Within stim stim.Tableau.random(n) returns a random sample from $n$-qubit Clifford group using algorithm described here https://arxiv.org/pdf/2003.09412.pdf. Is there any function in stim or any relatively simple way of modifying stim.Tableau.random() which instead of sampling the group uniformly would simply return all the elements of the $n$-qubit Clifford group (for $n<5$)? (Brute-forcing by sampling the group and keeping matrices in the list only if they have not appeared there yet sounds very inefficient for $n>2$ given the expected number of elements being at least of order $10^8$).

  • $\begingroup$ This is sequence for orders of clifford group oeis.org/A003956 for n=4 it's 743178240 ... so not realistic to list all of them $\endgroup$
    – unknown
    Commented Jul 8, 2022 at 19:11
  • $\begingroup$ I mostly care about the way of generating these for n=2 and n=3 which is more efficient than the brute-force and a simple modification of what is available in the already existing implementations... $\endgroup$
    – CatQubit
    Commented Jul 8, 2022 at 19:21
  • 1
    $\begingroup$ @unknown Just a few hundred million? A computer would do that no problem. You probably don't want to print them, but you could for example do a short simulation with each one. $\endgroup$ Commented Jul 8, 2022 at 19:25
  • $\begingroup$ I guess "realistic" is subjective. Actually if all you need are the tableaux then you can mod out the Pauli group. If you work with the real clifford group then the tableaux correspond to elements of the orthogonal group over $GF(2)$...see this related post math.stackexchange.com/questions/4170129/… (real pauli group is same as extraspecial group in the post) $\endgroup$
    – unknown
    Commented Jul 8, 2022 at 20:05
  • 1
    $\begingroup$ @unknown The number you quoted has an extra factor of 8 for global phase, and it's for n=3 not for n=4. There are 92 897 280 observably distinguishable Cliffords for n=3. $\endgroup$ Commented Jul 8, 2022 at 20:19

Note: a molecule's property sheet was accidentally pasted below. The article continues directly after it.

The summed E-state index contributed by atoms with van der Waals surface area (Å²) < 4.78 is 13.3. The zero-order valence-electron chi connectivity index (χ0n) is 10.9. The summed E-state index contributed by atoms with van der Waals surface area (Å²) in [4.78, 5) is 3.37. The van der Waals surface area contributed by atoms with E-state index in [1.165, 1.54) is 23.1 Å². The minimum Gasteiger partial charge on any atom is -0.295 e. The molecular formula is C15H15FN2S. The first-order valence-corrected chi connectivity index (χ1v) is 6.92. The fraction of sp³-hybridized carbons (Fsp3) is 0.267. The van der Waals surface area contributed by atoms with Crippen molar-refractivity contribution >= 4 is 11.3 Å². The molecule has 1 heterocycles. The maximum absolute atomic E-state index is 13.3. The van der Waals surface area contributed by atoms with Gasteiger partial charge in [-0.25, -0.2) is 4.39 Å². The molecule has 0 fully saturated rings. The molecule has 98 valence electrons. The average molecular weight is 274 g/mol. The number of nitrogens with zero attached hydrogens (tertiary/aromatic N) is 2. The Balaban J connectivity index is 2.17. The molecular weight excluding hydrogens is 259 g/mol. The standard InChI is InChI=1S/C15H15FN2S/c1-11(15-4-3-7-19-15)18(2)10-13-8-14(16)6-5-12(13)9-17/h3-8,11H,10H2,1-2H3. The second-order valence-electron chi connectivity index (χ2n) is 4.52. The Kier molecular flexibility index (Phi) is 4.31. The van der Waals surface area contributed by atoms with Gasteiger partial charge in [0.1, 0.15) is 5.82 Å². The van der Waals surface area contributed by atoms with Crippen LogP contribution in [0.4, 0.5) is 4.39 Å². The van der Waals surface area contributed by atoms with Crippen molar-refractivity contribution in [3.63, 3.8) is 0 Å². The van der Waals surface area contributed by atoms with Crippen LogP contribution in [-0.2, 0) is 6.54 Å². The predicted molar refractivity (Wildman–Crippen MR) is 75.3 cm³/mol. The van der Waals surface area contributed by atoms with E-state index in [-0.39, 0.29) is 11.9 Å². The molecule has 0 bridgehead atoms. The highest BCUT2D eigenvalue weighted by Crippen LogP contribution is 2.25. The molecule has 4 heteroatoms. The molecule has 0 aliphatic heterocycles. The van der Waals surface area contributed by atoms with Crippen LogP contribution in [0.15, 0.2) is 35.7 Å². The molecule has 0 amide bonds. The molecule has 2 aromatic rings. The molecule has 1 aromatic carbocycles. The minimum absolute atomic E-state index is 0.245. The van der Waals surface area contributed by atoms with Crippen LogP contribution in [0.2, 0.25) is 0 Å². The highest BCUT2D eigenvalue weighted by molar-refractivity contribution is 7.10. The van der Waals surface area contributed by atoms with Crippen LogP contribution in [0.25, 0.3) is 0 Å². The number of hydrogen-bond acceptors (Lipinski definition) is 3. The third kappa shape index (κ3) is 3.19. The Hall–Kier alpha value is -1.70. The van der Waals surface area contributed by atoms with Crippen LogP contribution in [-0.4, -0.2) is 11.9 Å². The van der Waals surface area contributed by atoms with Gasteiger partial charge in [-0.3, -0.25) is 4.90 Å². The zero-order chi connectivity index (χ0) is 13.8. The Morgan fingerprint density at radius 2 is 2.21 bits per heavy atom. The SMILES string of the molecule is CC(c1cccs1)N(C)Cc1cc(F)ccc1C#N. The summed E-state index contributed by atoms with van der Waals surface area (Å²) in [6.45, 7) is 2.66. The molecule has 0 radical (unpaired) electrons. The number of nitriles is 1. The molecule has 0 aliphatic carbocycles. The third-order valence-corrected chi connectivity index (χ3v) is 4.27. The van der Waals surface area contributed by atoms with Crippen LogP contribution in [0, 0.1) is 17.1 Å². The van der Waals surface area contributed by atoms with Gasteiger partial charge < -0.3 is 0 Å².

1 Answer 1


The method stim.Tableau.iter_all iterates over all tableaus. This method doesn't exist in 1.9 (the current stable version), but you can get it in the latest dev version of 1.10: pip install stim==1.10.dev1657673691.

You can count that there are 24 single qubit Clifford operations (up to global phase):

import stim
from typing import List

rotations: List[stim.Tableau] = []
for tab in stim.Tableau.iter_all(1):
assert len(rotations) == 24

# Verify they're distinct.
assert len(set(repr(e) for e in rotations)) == 24

The OEIS says the number of 3-qubit cliffords is 743178240. By ignoring column signs, you can count up this number in about 4 seconds:

c = 0
for _ in stim.Tableau.iter_all(3, unsigned=True):
    c += 1
c *= 2**6  # Account for the 6 column signs
c *= 8  # Account for the 8 ignored global phases
assert c == 743178240

The question says you want $n<5$, which would include $n=4$. I haven't tested fully iterating over the 47 trillion unsigned 4-qubit tableaus. Modifying the above code to count how fast the loop is running, and running it on the 4 qubit tableaus, iterates through them at about 350KHz. Which suggests it would take about a day and a half to finish the whole iteration.


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